It took 16-or-so hours by car from São Paulo, overnight and a good portion of the next day, but let me tell you.....it was SO worth it. The falls themselves are incredible. I've never seen Niagra Falls, but I'm kind of interested in seeing it just to make fun of how small and unimpressive it will look like compared to Iguaçú. Iguaçú is GIGANTIC, it must stretch for a few miles and is made up of over 400 smaller waterfalls that together make the monster that Iguaçú is. The amount of water is incredible. The natural areas around Iguaçú are very nicely intact, with lots of wildlife (including Coatis, lots of birds and even my favorite, the Onça-Pintada although they are illusive and are almost never seen during the daytime...not that I'd particularly want one standing in front of me, but it gives me a little comfort to know they are there in their natural habitat. Anyway...enough of me talking. Here's some pictures I took: just a few to give you an idea.
A small part of the falls (maybe about 1/5 of it)
So, we stayed in the city of Foz do Iguaçú, which is right next to the falls (about 45 minutes away.) Foz itself doesn't have too much going on: it's a typical ''cidade do interior'' and has a small centro with a few good restaurant options (side note: greeat and cheap churrascarias), a few stores and stuff, but the place to go shopping is Cidade de Leste, in Paraguay...which is a 10 minute drive from downtown Foz do Iguaçú. The border crossing is pretty funny going from Brazil to Paraguai. They literally don't care who enters the country. No passport checking or stamping, no nothing. Coming back to Brasil is a little more thorough and they do check your bags and documents, but as long as you're legal you've got nothing to worry about.
Cidade de Leste surprised me a little. I was expecting a third world shithole, but in reality it reminded me a lot of Mexico. Not as developed as Brasil but still not miserable by any means. I actually quite enjoyed spending my afternoon there and hearing some Spanish, eating some Latino food and being insanely rich (as 1 real got me like 5,000 Paraguayan Guarani's.) It's an extremely cheap country. I didn't take any pictures with my camera there as I was nervous to take it out in public, but imagine a city that looks like Rocinha in Rio will look like in 10 years when it's not really a favela but it still kind of is. That's what Cidade de Leste is like. Or should I say, Ciudad del Este....
We also went to Itaipu. It's amazing. It produces close to 100% of the power that Paraguai uses, and about 20% of all of the power used in Brasil. It's on the border of the two countries, so they share responsibility for it although Brasil uses like 90% of the power generated. All of São Paulo, Rio de Janeiro and a few other parts of some Brazilian states rely 100% on the power generated at Itaipu. It's the worlds most productive hydroelectric plant and extremely efficient. It's an impressive place. Seguem as fotos..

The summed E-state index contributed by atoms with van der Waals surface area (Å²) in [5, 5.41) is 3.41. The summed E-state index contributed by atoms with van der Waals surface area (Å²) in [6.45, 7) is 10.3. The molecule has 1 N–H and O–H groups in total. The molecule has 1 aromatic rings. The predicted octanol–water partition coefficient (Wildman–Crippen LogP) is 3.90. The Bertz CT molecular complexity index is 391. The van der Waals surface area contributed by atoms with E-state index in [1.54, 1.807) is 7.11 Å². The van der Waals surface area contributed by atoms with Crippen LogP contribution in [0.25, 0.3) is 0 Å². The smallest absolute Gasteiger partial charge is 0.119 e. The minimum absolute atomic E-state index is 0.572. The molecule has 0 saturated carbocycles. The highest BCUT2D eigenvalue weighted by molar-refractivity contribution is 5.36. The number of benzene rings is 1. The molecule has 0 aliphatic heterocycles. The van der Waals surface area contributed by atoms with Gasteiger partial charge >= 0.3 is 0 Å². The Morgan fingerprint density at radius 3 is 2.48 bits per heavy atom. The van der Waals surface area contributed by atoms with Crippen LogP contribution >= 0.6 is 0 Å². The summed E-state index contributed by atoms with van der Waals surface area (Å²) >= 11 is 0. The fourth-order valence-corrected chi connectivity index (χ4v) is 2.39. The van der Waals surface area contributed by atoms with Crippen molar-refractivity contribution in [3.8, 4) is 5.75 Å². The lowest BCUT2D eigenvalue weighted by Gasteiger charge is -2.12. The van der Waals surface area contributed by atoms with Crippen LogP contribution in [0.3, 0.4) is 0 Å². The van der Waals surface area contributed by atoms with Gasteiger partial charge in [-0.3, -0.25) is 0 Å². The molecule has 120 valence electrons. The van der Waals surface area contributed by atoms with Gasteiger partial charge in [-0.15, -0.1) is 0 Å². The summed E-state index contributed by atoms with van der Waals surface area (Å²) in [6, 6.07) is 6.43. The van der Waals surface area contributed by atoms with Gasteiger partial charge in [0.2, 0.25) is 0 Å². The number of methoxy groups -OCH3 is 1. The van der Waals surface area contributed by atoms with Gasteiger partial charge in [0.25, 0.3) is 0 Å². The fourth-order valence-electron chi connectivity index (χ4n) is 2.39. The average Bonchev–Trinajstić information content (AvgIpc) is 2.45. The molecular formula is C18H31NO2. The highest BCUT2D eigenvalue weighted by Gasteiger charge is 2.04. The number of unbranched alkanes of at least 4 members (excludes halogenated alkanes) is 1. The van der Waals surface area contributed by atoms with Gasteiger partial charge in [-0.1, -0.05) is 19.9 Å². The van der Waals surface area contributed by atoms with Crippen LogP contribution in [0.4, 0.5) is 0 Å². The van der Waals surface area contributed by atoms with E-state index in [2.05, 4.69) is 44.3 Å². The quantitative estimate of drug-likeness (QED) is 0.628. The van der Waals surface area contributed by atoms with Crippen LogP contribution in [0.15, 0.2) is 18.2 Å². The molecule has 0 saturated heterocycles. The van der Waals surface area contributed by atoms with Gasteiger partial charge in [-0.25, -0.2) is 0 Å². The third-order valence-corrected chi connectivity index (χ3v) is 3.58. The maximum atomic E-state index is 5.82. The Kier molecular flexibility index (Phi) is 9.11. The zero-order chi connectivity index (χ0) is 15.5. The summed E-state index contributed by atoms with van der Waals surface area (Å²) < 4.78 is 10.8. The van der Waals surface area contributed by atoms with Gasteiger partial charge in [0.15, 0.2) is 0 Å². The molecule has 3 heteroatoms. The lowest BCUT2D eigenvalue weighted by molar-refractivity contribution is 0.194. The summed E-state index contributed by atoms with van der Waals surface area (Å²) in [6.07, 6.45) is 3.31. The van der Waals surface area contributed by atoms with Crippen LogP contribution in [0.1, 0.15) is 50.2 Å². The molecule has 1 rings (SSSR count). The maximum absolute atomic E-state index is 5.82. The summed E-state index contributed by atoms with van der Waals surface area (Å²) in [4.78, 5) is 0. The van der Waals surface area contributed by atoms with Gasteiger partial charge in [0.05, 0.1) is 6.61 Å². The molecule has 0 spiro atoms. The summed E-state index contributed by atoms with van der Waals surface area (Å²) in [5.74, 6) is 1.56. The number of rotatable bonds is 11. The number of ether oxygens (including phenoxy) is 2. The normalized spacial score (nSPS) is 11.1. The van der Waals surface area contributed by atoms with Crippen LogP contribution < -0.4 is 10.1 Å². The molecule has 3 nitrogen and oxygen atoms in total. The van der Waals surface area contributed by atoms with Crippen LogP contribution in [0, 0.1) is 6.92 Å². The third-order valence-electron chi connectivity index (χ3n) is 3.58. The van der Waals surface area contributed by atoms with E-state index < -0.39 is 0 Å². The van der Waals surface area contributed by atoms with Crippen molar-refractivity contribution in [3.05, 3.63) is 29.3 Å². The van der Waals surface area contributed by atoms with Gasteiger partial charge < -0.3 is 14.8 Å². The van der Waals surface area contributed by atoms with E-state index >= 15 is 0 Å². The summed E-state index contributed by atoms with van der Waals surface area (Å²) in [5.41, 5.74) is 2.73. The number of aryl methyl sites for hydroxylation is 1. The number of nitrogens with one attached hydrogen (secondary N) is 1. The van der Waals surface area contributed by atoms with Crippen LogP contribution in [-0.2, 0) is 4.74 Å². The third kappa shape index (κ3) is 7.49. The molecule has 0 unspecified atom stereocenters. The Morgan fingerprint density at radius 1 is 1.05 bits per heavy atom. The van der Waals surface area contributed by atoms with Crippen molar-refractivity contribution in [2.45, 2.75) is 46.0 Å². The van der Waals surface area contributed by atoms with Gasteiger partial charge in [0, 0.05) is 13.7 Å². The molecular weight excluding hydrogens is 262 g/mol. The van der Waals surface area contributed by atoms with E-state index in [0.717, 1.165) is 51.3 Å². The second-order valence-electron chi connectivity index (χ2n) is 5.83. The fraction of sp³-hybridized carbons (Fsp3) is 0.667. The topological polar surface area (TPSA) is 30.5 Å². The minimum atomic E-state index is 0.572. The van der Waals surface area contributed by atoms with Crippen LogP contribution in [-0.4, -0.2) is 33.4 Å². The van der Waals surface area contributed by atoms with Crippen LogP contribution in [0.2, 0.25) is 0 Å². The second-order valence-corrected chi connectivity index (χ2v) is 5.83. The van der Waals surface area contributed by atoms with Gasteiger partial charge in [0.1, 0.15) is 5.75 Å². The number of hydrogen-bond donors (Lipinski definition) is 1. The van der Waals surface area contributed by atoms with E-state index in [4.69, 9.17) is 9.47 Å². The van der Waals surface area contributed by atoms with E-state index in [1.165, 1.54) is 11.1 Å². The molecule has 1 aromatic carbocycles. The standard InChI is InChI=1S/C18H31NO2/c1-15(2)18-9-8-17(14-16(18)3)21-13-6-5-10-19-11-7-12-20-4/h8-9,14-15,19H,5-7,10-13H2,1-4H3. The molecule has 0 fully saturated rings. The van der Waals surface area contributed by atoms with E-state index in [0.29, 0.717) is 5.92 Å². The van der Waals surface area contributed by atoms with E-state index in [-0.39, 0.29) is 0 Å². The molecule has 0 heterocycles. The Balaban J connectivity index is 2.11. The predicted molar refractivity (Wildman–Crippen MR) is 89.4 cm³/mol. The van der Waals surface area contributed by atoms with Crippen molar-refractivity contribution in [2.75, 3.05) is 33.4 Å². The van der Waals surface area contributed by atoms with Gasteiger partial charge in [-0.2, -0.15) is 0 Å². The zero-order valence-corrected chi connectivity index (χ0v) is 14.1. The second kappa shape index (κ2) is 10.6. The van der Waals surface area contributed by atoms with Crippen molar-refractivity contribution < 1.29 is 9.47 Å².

Doesn't look that big? Think again. It's the same height as a 65 story building.
This picture gives a better idea of the size of the dam. Gigantic, and stretches over 2 miles across the Paraná river.
Anyway, do you see those white tubes there? Thats where the water from the River is diverted and spins the mechanisms that make power. Each one of those tubes (there are over 20 of them) produces enough power for a city of around 3 Million people. All of Campinas and it's metropolitan region are served by one of these tubes. São Paulo capital is served by around seven of them, and Rio is served by another four of them. Crazy, huh? Paraguay takes around two, and the rest of them supply power to other areas in Southeastern Brazil.
We also went to ''Parque das Aves'', it's a must. Lately I've been obsessed with birds (Brazil is a BIRDERS PARADISE, some of the birds you see here in the wild are just truly spectacular.) This is somewhat of a zoo that has a mission in reintroducing and augmenting the numbers of endangered and/or extinct-in-the-region birds. I'm not sure if there are large populations of Araras (Macaws) in Paraná state as I don't recall seeing many outside (unlike in Mato Grosso do Sul, where they are EVERYWHERE along with Tucans), but sooner or later I'm sure the population will be visible as they have ambitious reintroduction programs. They even had a few exemplar Arara Azuis, or Hyacinth Macaws, my personal favorite....the species was on the verge of extinction due to illegal bird capturing and sales on the black market, but thank god their numbers have rebounded and they are making a strong and steady comeback. Parque das Aves has a breeding program to increase the Arara Azul's population, also.
Seguem mais fotos.....
The Arara Azul! They are the largest species of Macaw and/or parrot in the world, and when fully grown stand at a height of almost two feet and have a wingspan of over seven feet! HUGE birds. This picture doesn't do their size justice.
I just love Tucanos.
Me being attacked by a macaw.
Anyway, Iguaçú was amazing, it had color coming out of it's ass, some cool things like a buddist temple, a gigantic freaking mosque (not kidding) a huge hydroelectric dam, awesome birds, Onça-Pintadas, the best f*cking waterfalls in the world, and a sh•tload of other things. Just be warned, in the fall and winter it gerts COLD there, one night dropped down to -2C and I basically got pnemonia and almost died. Winter in southern Brasil is serious, gente. Don't cross mothernature cause she'll f*ck you up.
Anyway, go to Iguaçu ASAP, hopefully it'll be there in a few years and the Brazilian government does'nt decide to blow it up and build Itaipu II in its place.....kidding, just kidding. But seriously, go.
Abração beijo beijo tchau,